7 Deadliest Disasters in American History
The deadliest disasters to devastate American history have accounted for tens of thousands of deaths. Here is a look at the top seven deadliest disasters in U.S. history based on total fatalities.
7 Deadliest Disasters in American History
As American history shows, disaster can strike at any time. Whether these were man-made or natural disasters, their effects were absolutely devastating. We’ve compiled a list of the top seven deadliest disasters in U.S. history – a death toll which totals more than 18,000 people.
Here are some of the deadliest disasters that have ever taken place on American soil.
7. Oklahoma City Bombing
Location: Oklahoma City, OK
Date: April 19, 1995
Disaster type: Terrorism
Death toll: 168 people
Damage cost: $681 million
In April 1995, anti-government militant Timothy McVeigh, with the help of co-conspirator Terry Nichols, detonated a truck bomb outside the Alfred P. Murrah Federal Building in Oklahoma City. The building housed regional offices for the Social Security Administration, Secret Service, Drug Enforcement Administration, Bureau of Alcohol, Tobacco and Firearms, and other federal agencies. 168 people were killed in the attack — including 19 children under the age of 6 — and over 800 others were injured.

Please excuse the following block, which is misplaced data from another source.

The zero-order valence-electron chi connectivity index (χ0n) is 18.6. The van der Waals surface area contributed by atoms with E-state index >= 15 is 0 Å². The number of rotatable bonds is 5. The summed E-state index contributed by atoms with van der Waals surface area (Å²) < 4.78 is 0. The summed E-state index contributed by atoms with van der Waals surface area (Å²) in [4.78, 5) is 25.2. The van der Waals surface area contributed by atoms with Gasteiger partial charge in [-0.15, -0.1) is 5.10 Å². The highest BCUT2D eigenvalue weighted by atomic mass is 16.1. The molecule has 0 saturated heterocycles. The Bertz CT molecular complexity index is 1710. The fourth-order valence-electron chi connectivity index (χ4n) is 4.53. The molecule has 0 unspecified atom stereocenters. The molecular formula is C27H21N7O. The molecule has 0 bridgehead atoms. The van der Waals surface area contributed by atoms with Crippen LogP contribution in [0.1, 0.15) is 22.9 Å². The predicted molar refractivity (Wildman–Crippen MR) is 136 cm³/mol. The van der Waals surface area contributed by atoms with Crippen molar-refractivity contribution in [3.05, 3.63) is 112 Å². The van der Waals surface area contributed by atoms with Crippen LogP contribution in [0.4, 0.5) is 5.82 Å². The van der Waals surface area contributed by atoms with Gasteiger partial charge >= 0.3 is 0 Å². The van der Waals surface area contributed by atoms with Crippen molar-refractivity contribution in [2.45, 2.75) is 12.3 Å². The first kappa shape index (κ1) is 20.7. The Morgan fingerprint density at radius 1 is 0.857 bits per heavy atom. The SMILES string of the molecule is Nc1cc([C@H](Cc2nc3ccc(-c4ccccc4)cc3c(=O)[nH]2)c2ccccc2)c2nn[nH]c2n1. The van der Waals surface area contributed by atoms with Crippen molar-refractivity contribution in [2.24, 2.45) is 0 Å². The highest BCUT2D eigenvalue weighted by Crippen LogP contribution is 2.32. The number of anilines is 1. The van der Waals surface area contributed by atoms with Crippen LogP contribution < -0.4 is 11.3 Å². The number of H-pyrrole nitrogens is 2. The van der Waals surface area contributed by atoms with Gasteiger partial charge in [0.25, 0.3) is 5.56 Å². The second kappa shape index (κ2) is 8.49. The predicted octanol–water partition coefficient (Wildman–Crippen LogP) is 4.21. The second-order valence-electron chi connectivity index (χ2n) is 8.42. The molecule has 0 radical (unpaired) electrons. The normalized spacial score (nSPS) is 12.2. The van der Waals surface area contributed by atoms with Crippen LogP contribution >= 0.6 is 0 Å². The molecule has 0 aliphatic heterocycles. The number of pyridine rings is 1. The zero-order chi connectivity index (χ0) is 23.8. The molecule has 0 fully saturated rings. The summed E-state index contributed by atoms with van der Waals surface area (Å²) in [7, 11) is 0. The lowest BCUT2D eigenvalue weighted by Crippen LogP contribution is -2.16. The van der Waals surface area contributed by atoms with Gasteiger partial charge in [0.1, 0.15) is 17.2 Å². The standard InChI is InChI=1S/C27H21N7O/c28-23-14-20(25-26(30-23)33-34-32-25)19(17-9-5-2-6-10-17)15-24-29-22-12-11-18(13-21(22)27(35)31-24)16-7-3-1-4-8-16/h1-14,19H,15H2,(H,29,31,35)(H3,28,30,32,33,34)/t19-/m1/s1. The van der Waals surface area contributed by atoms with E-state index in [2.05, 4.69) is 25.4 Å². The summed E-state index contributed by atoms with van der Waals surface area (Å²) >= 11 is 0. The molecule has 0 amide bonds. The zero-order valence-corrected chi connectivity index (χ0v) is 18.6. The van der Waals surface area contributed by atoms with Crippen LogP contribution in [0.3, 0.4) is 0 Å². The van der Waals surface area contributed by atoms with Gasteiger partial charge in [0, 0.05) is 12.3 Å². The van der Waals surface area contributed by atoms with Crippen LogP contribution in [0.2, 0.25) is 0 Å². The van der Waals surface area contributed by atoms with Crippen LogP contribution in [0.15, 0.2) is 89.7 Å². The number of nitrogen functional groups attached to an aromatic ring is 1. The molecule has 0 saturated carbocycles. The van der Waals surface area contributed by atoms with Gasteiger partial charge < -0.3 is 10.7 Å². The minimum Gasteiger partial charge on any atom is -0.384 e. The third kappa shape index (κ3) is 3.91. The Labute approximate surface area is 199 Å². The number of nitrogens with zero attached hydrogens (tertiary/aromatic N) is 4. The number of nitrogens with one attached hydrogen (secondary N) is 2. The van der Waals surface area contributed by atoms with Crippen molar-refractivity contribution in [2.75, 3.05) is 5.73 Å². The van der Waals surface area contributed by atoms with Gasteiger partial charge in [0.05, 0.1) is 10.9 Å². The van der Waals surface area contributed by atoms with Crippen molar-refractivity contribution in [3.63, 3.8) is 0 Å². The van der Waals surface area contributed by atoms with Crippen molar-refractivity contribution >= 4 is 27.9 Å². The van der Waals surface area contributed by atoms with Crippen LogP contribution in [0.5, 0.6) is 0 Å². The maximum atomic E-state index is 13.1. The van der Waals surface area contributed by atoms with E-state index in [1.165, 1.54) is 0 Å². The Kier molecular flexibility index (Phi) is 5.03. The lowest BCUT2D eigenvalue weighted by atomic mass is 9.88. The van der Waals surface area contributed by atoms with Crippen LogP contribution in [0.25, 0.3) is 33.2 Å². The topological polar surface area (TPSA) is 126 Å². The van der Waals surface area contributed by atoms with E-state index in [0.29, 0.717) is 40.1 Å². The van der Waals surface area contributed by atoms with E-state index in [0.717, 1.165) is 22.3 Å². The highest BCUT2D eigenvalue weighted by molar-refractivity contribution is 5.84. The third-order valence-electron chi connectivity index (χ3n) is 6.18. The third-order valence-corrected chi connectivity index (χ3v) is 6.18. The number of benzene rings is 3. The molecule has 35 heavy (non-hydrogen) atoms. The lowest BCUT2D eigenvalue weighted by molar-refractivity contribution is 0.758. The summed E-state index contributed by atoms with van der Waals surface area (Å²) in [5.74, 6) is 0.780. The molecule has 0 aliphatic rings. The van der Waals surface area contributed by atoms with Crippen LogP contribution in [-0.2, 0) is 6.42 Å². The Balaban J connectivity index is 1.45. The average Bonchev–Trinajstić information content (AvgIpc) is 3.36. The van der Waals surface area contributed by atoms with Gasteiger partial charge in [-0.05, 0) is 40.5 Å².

Both McVeigh and Nichols were tried and found guilty of implementing the terrorist plot. Nichols is serving life in prison, while McVeigh was executed for his crimes in 2001.
6. Tri-State Tornado
Location: Missouri, Illinois and Indiana
Date: March 18, 1925
Disaster type: Tornado
Death toll: 695 people
Damage cost: $1,650,000,000
The Tri-State Tornado was the largest and most destructive of at least 12 significant tornadoes that broke out in the Midwestern and Southwestern United States in the spring of 1925. The tornado’s track spanned 151-235 miles, the longest in recorded history, and tore through southeastern Missouri, southern Illinois and southwestern Indiana. Though the Fujita scale had not yet been developed at the time, experts now recognize the tornado to be an F5, the maximum damage rating on the scale.
5. Hurricane Katrina
Location: Florida, Louisiana, Mississippi, Alabama, Georgia, Kentucky and Ohio
Date: August 23 – 31, 2005
Disaster type: Tropical cyclone
Death toll: 1,2000+ people
Damage cost: $108 billion
Hurricane Katrina tore through the Gulf Coast of the United States in the early morning hours of August 29, 2005, with winds raging at 100-140 miles per hour. The storm stretched for 400 miles, leaving a path of destruction in its wake and causing many to lose their lives and homes. In the aftermath of the storm, levee breaches led to flooding, causing even more destruction, particularly in New Orleans and other parts of Louisiana, Mississippi and Alabama.
4. Attack on Pearl Harbor
Location: Honolulu, Hawaii
Date: December 7, 1941
Disaster type: Military strike (bombing)
Death toll: 2,400+ people
President Franklin Delano Roosevelt described December 7, 1941 as “a day that will live in infamy,” and history has certainly borne that out.